Full Statehood for Delhi an election ploy
As often as the moon waxes and wanes, the politicians in the Capital raise the issue of full statehood for the city. The issue has been deliberated upon an innumerable time with all being aware that it is a chimera to cover up their failures or be relevant.
The latest to jump onto the bandwagon has been the Aam Aadmi Party (AAP), the ruling dispensation of the national Capital. It has announced a campaign with 10 lakh signatures from the residents of the city demanding full statehood for the national capital. For a party that grew out of anti-corruption movement in 2014 remaining in a form of perennial agitation mode are both a tactic for survival and a cover up for its inefficiencies.
As the general elections draw closer and various alliances seem to be relegating the AAP to irrelevance, the party led by Delhi Chief Minister Arvind Kejriwal has latched on to the demand for statehood to Delhi. It is being pushed as a panacea for all the ills faced by the city.
New Delhi by virtue of being the national capital cannot be given statehood like other regions of the Indian Union. To look at it in a perspective, the city was considered a separate province under the Government of India Acts of 1919 and 1935, but was governed by the Chief Commissioner.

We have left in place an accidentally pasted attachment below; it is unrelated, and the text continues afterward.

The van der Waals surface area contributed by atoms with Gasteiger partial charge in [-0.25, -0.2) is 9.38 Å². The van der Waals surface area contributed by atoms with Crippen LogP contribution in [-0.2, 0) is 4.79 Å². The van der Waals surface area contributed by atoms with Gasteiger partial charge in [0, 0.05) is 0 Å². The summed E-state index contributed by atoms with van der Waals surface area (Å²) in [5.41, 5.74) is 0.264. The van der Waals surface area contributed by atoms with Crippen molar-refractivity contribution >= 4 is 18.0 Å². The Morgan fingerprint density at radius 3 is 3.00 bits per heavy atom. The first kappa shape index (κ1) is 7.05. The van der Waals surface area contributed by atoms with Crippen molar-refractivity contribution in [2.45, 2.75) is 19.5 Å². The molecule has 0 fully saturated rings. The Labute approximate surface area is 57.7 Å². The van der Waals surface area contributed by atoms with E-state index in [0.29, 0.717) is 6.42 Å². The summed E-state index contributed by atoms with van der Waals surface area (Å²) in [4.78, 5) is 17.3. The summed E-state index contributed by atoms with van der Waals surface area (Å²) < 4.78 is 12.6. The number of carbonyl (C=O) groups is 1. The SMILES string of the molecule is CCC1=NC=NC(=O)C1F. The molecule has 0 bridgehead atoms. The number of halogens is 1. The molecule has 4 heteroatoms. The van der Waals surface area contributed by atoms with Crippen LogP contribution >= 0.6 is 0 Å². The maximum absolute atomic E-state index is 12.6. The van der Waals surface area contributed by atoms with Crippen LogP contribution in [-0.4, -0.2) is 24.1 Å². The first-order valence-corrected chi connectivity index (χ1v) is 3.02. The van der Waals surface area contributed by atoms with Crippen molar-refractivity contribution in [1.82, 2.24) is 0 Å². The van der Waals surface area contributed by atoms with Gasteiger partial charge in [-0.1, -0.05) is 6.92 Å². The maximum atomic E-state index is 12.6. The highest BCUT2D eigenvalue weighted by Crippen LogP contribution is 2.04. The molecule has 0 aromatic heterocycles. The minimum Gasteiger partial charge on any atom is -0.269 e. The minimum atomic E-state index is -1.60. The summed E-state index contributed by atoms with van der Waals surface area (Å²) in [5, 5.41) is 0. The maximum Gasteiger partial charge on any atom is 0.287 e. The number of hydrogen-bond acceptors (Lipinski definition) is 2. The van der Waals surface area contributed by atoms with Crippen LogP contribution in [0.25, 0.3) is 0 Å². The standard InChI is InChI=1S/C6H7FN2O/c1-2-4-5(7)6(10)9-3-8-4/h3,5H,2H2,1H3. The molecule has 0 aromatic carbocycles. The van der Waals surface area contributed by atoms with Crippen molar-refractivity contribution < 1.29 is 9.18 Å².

After Independence, the city was defined as Part ‘C’ State and given a Legislative Assembly with a Chief Minister. However, the arrangement was unsatisfactory as powers remained with the Chief Commissioner. However, the arrangement of Part ‘C’ State was done away in 1956 with the creation of a Metropolitan Council.
The arrangement was resented by politicians of both the then Bhartiya Jana Sangh, precursor of the Bharatiya Janata Party (BJP), and the Congress. In 1991, the present arrangement of a Legislative Assembly with limited authority was opted for to meet the growing demand from the political class. Lieutenant Governor, however, continued to have overriding powers, as usual. Since inception the Centre and Delhi government has been governed by different political parties. Yet the arrangement worked with minor hiccups.
All political parties are aware that the granting of full statehood to the national capital, which houses the various Central government offices and foreign missions is fraught with risks. It would create problems for both the Centre and the State government. The nine-day sit in by Kejriwal at the ante room of Lieutenant Governor Anil Baijal office-cum-residence reaffirms believe that no Central government would grant full statehood to Delhi.
Though the analogy may be unfair, in the erstwhile Soviet Union used to be a senior member of the Communist Party politburo. It was a way of ensuring that a demagogue did not hold the city which housed all important offices to ransom as Boris Yeltsin did in the last days of the communist regime.
Does Kejriwal see himself as the Indian version of the Russian demagogue who brought the regime crashing down?